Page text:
5 Reasons I Left the Church

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Are you concerned over the number of people, particularly young adults, who no longer attend church? Does it seem like they’re leaving in droves? Have you asked yourself, “Why is this happening?” Or, “What can I do about it?”

Not only am I concerned, I’m one of those who left! (But I returned. I will share more on that in 5 Reasons I Came Back to the Church, publishing soon.) Have I got your attention?

Number 5 reason I left the church: I felt like I didn’t belong.

Ever feel that way? Or ever hear your teen or young adult yell that at you (or even whisper it) when you try to get them to come to church with you? Sometimes a person fights all his or her life to feel like they belong somewhere… anywhere. This is my case. It’s a lie I’ve been told by our enemy – all my life – but my childhood circumstances also added to that feeling of isolation. I lived in dread of others not valuing me for who I was. I actually thought my church family considered my blood family of lesser value than everyone else. (I’ve since learned from others that this was an incorrect perception on my part. But it hurt overwhelmingly at the time, which increased my feeling of isolation.)

Sometimes a person fights all his or her life to feel like they belong somewhere… anywhere. - Lisa Harp Hinds Click To Tweet

Number 4 reason I left the church: I was single.

What? Did I really say that? YES! I was unmarried for a large portion of my life, and that definitely made me different than almost everyone else. I got teased a lot (and called “old maid”) by older people and by some young adults who were married (and were my friends). Of course, the church family always wants their young adults to marry into the church – or at least marry a Christian from another church – right? Probably. But wishing it doesn’t make it happen.

Number 3 reason I left the church: I wanted to serve young people but wasn’t allowed because I was single.

Am I serious? Absolutely! I had a heart for teens after leaving home and serving as staff at my church’s high school (and after praying for the Lord to fill my heart with love for those teens). After I returned home, I was encouraged by a couple who had served in a similar capacity in their district (and were also serving at the church high school after I left) to be my district’s youth coordinator. However, I was told by one of the district board members that it wasn’t appropriate for me to be unmarried at my age (at the time) and serve in that capacity.

Number 2 reason I left the church: I saw people serve the church in official capacities who had questionable lifestyles or values.

That doesn’t happen in your church? Ever? Really? Since people – not the building or grounds – make the church and we have not yet been made perfect (Phil 3:12), we still must deal with imperfect people in the church. Or perhaps you prefer to think in terms of our weaknesses rather than our lack of perfection (2 Cor. 12:9). Maybe you never stumble (praise God!), but I do, so I’m still working on bridling my whole body (James 3:2). However, the point here is that sometimes the wolves mingle with the sheep, and worse yet, they lead the sheep astray. I was quite sure I saw this happening on at least a couple of different levels, and instead of doing something about it, I left.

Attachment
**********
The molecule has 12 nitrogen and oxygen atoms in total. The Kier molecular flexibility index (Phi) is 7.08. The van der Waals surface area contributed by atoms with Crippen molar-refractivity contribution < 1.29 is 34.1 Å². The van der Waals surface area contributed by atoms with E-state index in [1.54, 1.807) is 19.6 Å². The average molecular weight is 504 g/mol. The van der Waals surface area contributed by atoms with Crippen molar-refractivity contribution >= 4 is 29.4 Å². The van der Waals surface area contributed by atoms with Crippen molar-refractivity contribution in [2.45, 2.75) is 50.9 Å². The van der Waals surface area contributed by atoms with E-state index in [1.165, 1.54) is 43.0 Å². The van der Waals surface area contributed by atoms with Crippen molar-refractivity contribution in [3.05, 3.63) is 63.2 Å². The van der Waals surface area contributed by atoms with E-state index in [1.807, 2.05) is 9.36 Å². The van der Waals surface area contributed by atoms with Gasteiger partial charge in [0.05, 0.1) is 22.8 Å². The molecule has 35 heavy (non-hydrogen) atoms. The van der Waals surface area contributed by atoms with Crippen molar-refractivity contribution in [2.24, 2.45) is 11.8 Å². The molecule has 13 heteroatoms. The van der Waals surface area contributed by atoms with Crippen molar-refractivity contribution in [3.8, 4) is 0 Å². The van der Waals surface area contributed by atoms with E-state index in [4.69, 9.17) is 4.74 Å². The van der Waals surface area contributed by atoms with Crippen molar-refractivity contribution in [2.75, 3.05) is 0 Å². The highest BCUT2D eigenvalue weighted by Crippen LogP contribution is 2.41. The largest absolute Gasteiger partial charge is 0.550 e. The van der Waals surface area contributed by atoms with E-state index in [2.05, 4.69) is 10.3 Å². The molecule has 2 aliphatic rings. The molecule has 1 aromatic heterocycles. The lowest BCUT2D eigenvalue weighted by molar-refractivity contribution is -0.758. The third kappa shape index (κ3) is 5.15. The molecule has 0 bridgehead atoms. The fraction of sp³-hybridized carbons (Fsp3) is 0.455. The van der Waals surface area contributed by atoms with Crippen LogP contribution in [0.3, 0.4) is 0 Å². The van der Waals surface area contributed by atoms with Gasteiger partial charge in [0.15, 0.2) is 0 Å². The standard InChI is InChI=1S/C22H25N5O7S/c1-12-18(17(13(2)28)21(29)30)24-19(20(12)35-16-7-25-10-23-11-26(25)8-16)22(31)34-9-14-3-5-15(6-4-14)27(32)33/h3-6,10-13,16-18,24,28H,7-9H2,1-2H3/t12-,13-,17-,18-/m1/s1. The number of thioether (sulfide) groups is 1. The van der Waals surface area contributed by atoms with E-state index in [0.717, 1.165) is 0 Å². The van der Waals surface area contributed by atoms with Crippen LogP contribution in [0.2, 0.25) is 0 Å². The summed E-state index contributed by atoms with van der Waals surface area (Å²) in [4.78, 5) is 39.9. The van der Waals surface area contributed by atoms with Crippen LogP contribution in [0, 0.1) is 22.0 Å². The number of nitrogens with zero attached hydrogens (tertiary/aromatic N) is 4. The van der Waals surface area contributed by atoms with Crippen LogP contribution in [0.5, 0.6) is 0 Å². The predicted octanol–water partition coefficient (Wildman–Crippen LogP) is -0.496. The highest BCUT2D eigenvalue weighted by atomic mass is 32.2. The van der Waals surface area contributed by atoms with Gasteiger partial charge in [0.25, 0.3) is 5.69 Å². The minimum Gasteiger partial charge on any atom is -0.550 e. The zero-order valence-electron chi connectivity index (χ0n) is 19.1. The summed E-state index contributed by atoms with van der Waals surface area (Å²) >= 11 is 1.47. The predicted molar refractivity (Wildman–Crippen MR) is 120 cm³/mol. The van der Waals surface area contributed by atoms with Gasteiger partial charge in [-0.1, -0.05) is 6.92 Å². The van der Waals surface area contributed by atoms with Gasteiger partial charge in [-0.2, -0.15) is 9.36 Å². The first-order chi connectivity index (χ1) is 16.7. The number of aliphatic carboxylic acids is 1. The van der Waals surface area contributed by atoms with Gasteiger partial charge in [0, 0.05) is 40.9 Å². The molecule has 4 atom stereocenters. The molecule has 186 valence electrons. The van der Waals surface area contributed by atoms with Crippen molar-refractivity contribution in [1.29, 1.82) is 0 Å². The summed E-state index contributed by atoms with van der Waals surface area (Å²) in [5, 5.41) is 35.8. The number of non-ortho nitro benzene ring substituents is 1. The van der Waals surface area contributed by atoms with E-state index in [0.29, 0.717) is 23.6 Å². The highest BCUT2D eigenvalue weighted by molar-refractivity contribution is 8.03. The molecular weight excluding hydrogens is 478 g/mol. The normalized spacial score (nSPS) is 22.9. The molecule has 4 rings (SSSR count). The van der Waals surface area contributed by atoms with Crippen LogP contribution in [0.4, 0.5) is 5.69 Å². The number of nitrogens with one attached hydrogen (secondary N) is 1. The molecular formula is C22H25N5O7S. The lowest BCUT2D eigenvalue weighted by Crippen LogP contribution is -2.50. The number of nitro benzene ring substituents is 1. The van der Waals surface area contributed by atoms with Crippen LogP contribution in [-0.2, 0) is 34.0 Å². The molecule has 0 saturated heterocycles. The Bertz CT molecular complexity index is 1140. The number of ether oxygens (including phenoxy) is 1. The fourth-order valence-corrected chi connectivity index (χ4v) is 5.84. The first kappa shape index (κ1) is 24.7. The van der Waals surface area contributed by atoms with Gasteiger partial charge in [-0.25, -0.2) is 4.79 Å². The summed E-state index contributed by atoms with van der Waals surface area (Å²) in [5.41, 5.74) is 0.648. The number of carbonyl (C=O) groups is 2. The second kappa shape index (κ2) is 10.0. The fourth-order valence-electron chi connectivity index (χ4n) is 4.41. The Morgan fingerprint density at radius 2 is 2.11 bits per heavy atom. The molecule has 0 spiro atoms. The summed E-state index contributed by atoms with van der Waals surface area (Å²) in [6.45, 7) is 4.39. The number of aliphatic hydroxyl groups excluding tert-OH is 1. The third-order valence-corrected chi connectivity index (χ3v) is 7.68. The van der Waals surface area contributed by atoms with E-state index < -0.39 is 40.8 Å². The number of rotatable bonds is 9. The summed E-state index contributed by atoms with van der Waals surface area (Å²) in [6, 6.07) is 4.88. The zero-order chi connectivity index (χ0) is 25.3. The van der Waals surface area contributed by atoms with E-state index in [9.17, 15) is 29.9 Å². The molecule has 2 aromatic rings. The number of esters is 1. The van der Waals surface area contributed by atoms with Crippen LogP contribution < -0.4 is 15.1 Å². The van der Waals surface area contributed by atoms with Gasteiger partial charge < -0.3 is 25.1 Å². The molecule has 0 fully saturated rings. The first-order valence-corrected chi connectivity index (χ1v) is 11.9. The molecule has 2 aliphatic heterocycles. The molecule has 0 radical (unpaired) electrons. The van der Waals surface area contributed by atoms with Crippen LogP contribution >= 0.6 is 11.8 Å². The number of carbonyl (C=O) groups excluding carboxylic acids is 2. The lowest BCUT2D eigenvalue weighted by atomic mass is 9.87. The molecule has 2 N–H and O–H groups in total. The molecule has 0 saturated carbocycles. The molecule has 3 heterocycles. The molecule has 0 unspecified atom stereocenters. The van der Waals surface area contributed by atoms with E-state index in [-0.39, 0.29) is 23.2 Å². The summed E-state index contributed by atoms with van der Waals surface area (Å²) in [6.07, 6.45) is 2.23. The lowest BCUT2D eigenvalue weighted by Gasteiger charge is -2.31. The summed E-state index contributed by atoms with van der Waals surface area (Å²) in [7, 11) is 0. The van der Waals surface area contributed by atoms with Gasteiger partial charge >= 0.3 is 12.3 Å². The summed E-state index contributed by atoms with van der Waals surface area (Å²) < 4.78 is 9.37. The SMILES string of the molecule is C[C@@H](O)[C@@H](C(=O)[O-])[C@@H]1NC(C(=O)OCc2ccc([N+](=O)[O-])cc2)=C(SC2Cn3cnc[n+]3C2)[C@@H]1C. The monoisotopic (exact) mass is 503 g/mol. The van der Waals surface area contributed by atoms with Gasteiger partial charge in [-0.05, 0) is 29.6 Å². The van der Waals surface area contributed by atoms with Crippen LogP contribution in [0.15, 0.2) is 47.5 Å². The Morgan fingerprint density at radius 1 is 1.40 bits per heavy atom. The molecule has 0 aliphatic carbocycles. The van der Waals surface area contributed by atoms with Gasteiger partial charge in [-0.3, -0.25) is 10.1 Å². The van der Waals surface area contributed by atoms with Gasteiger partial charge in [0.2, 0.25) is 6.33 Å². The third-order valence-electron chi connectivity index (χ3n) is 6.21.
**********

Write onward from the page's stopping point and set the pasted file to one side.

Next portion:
Number 1 reason I left the church: My mom committed suicide.

Think about it. I had been dealing with feelings of not belonging, I had been told I wasn’t fit to serve in a capacity that God had drawn me to, I saw people serve the church whom I thought should definitely not be, and now my mom had committed the ultimate sin. Talk about feelings of isolation! Of course, I also had emotional issues due to this, as many do who survive a loved one’s suicide. I thought I should have somehow prevented it! I thought I should have been her savior! I put the blame on myself (not on God), so I struggled and struggled. I wasn’t good enough! If I went to church, I’d be a hypocrite. I drew away from God, even as He was reaching out for me. I hid my deepest thoughts and feelings from my church family, so no one knew what was going on inside my head or my heart.

I hid my deepest thoughts and feelings from my church family, so no one knew what was going on inside my head or my heart. - Lisa Harp Hinds Click To Tweet

I’m not the only one!

Have I left out some of my reasons for leaving the church? Probably, but these reasons stick to the forefront of my memory. I want you to ponder these reasons that I’ve shared because you can bet I’m not the only one who has dealt with these issues. Maybe there’s no one else who is struggling with all 5 of these reasons at the same time, but teens and young adults (and older adults, for that matter) may be struggling in similar ways. Spend some time in prayer over your church family. Spend significant amounts of time over this situation. Gather prayer groups together to pray over this issue. Ask God to reveal names – or maybe no names, if that makes you uncomfortable, but reasons – to pray about. Ask Him to intervene and to use you to make a difference in the lives of those who are struggling. Be His hands and His feet. Be His voice. Reach out to someone today!

(Originally published July 14, 2015, in Equip Magazine. Republished with permission.)


Lisa Harp Hinds
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Lisa Harp Hinds attends the Claremore, OK CoG7 congregation and is an active member of the Oklahoma Conference of the Church of God (Seventh Day). She graduated from Spring Vale Academy (now Spring Vale Christian School), and received a certificate in Biblical Studies from LifeSpring School of Ministry (now Artios Christian College). Lisa serves as the Dean of Administration for Artios, and is involved in the Artios prayer ministry and music ministry in Oklahoma.